Theater

The best source for independent coverage of Philadelphia theater.

Aaron Cromie stars in THE BODY LAUTREC (Photo credit: Mary Tuomanen)

THE BODY LAUTREC (Aaron Cromie and Mary Tuomanen): Fringe Review 53

THE BODY LAUTREC is not everyone’s cup of tea: a shockingly hard-core depiction of the depravities and debaucheries of Henri de Toulouse-Lautrec and his art.

Chris Davis plays Vronsky in ANNA K (Photo credit: Courtesy of the Artist)

Anna K (Chris Davis): 2014 Fringe Review 40.2

It would be fun to call ANNA K an irreverent romp through Tolstoy’s 1870s novel, Anna Karenina, but in fact playwright Chris Davis reverences the material in his own way. For all its comedy, and there’s plenty in his South Philly-style version, the play scans the storyline and retains underlying issues.

UNDERGROUND EPISODES (Run Boy Run Productions): Fringe Review 52

UNDERGROUND EPISODES carries us from Olney to past City Hall and then back again in poems, half-spoken and half-recited, sometimes direct and sometimes inscrutable.

Philadelphia Opera Collective, BY YOU THAT MADE ME FRANKENSTEIN (Photo credit: Harish Pathak)

BY YOU THAT MADE ME, FRANKENSTEIN (Philadelphia Opera Collective): Fringe Review 51

The compelling two-act opus captures the historic characters, events, and mood with passion and clarity.

NELLIE/NELLIE (Antigravity Theatre Project): Fringe Review 50

NELLIE/NELLIE combines whimsy and imagaination with the true story of American journalist Nellie Bly and her 10 days in a mental institution.

THE ABSOLUTELY, POSITIVELY, FORGET-ABOUT-IT, LAST NIGHT AT VON DAHM’S SPORTS BAR, WING HUT, AND KARAOKE PALACE (Actors International Theatre): Fringe Review 48

Some Fringe shows display great production values and artistic quality. VON DAHM’s isn’t one of those, but it’s still a joy.

Promotional image for NIGHTMARES IN NEVERLAND, featuring Jenna Kuerzi (Photo credit: Brey Ann Barrett)

NIGHTMARES IN NEVERLAND (Bri Shaw/Brian Clores/Brey Barrett/Haygen Walker): 2014 Fringe Review 47

Two original one-hour plays inspired by the life and popular children’s book of Scottish author J.M. Barrie

9 TO 5: THE MUSICAL (Walnut Street): Performance over plot

Sharp performances keep 9 TO 5 so consistently entertaining it masks a contrived plot and mediocre music and lyrics.

KIM COLES: OH, BUT WAIT . . . THERE’S MORE! (Kim Coles / Dir. Scotch Ellis Loring): Fringe Review 46

The actor, best known for work on “Living Single,” opens it all up with a solo show that is hilarious, hopeful, and surprisingly heartfelt.

BEN TO THE FUTURE (Salamé Studios): Fringe Review 45

The creative young minds of Salamé Studios have put together a show that anyone willing to try something untrodden will enjoy

MAD BLOOD AND OTHER BEAUTIES (A Plague On Both Your Houses): Fringe Review 44

This is no mere retelling of Romeo and Juliet. What we get is a conjuring, a blood-letting, a full-throated cry of rage.

BENT (Truth Be Told Productions): Fringe Review 43

Truth Be Told Productions BENT isn’t innovative, but it is a quality production of a culturally significant play.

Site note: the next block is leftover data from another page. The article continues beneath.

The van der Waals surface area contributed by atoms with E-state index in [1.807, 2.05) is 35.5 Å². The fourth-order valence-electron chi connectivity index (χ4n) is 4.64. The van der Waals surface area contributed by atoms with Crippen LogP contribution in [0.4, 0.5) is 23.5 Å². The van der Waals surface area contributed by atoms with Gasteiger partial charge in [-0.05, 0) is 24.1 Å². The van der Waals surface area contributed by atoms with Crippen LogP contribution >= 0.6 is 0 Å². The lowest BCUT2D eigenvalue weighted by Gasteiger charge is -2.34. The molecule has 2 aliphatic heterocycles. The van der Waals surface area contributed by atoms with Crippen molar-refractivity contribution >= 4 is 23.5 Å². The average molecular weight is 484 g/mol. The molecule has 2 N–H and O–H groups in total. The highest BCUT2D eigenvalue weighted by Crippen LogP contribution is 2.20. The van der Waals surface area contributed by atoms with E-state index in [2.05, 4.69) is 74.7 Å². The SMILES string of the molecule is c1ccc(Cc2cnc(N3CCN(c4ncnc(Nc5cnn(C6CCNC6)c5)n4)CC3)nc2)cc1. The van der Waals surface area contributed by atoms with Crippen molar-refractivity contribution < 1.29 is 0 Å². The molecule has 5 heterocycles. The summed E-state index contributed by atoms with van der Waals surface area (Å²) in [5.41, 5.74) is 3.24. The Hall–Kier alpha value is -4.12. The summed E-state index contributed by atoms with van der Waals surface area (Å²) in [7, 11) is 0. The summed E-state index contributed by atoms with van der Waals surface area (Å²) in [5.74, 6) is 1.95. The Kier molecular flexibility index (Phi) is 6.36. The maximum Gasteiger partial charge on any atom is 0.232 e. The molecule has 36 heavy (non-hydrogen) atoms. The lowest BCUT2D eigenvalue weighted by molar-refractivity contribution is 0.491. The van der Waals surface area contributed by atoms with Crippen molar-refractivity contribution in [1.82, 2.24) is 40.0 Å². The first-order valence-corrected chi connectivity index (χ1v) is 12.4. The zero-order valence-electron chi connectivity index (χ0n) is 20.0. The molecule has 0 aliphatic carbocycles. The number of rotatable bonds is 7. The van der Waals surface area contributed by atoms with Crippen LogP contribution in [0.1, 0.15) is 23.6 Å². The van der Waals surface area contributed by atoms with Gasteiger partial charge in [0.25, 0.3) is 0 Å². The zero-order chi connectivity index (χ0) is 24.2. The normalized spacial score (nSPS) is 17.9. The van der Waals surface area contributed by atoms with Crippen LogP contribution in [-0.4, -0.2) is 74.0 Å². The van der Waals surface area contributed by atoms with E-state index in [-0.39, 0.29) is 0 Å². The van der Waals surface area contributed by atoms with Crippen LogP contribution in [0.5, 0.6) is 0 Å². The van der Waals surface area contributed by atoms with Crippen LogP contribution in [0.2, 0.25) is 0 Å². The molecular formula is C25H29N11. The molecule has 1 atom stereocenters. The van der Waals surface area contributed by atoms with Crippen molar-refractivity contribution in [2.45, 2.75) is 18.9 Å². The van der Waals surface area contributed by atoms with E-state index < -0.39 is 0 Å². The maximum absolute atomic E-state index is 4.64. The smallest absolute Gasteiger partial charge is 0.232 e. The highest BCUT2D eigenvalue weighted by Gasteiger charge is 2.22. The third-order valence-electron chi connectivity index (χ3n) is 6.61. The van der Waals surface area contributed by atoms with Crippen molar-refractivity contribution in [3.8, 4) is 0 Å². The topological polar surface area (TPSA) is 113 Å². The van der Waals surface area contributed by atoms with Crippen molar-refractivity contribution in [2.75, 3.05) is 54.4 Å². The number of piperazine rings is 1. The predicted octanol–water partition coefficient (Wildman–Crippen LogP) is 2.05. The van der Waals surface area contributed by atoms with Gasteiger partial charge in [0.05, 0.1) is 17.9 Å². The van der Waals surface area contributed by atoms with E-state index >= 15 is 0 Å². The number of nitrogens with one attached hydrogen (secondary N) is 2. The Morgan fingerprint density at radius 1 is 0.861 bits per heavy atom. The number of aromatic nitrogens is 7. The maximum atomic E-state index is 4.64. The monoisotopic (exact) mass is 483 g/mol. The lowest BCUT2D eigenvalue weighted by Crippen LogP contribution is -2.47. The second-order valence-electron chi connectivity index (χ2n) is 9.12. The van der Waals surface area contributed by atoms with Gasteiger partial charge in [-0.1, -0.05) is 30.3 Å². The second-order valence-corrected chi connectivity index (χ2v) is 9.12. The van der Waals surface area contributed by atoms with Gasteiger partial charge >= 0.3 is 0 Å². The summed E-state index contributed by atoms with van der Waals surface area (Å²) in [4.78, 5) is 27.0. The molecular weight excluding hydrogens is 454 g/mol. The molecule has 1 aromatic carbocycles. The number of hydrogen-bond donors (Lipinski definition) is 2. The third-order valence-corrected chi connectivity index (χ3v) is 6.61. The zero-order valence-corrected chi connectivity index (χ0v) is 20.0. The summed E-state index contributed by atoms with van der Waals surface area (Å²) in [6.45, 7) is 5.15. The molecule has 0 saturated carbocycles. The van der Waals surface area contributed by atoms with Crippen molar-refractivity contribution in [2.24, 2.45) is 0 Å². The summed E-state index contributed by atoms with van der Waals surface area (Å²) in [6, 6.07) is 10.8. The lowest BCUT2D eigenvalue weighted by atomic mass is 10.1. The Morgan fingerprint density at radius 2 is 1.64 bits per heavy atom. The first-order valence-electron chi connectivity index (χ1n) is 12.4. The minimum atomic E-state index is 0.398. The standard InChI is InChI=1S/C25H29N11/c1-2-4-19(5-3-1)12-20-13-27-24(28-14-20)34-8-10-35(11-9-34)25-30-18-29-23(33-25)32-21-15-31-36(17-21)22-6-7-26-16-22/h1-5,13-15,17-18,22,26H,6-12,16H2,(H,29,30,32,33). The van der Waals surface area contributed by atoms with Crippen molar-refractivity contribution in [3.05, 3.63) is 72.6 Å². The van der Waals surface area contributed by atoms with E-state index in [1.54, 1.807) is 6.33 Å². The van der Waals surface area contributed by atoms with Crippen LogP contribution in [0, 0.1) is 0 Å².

THE FOUR SEASONS RESTAURANT (Societas Raffaello Sanzio): Fringe Review 36.2

Romeo Castellucci has poured his personal inspirations and philosophy into this remarkable abstract production, but ultimately viewers must determine its meaning for themselves. To this viewer, the piece is a resounding “NO.”

(Photo credit: Courtesy of KILL SHAKESPEARE)

KILL SHAKESPEARE: LIVE GRAPHIC NOVEL (Revolution Shakespeare and Hear Again Radio Project): Fringe Review 42

Revolution Shakespeare (dedicated to new approaches to the playwright) and Hear Again Radio Project (specializing in the recreation of vintage radio programs) have teamed up for an entertaining presentation of the popular graphic novel series KILL SHAKESPEARE.

New Paradise Laboratories The Adults Fringe

THE ADULTS (New Paradise Laboratories): Fringe Review 20.2

Whit MacLaughlin is going off the deep end with this one. Are you willing to jump in with him? New Paradise Laboratories’ handsomely crafted, meticulously acted, and totally weird production, is not easily accessible. Nothing much can be taken literally here, and the production doesn’t reward searching for specific meanings as it creates its own tilted world with its own skewed logic.

SECRETS (Tongue & Groove): Fringe Review 41

Tongue & Groove’s team is pretty fearless, and though the performance has some slower moments, they’re quick to cut off a bit that isn’t working and move forward. Musician Carol Moog sits off to the side, riffing on a harmonica whenever she decides a scene has ended.

Chris Davis plays Vronsky in ANNA K (Photo credit: Courtesy of the Artist)

ANNA K (Chris Davis): 2014 Fringe Review 40

Can you imagine 19th-century Moscow transported to contemporary Philadelphia, and Leo Tolstoy’s Russian angst-laden tragedy Anna Karenina transformed into a wacky local comedy? Luckily for Fringe audiences actor/playwright Chris Davis could.

SAFE SPACE (Apocalypse Club): 2014 Fringe Review 39

A collaboration between three inventive local playwrights, SAFE SPACE provides its audience a Fringe adventure: a choose your own adventure.

The Conversation Starter: A Fringe show, a reviewer’s word choice, and why it’s good to talk

Conversations are not always comfortable, but when Colie McClellan had an issue with a Phindie review, she decided to start one.

Sam Sherburne and Hannah Van Sciver in MARBLES (Photo credit: JJ Tiziou)

MARBLES (Hannah Van Sciver): Fringe Review 37

Hannah Van Sciver examines the difficult connection and disconnect between two Millennials in her original work MARBLES.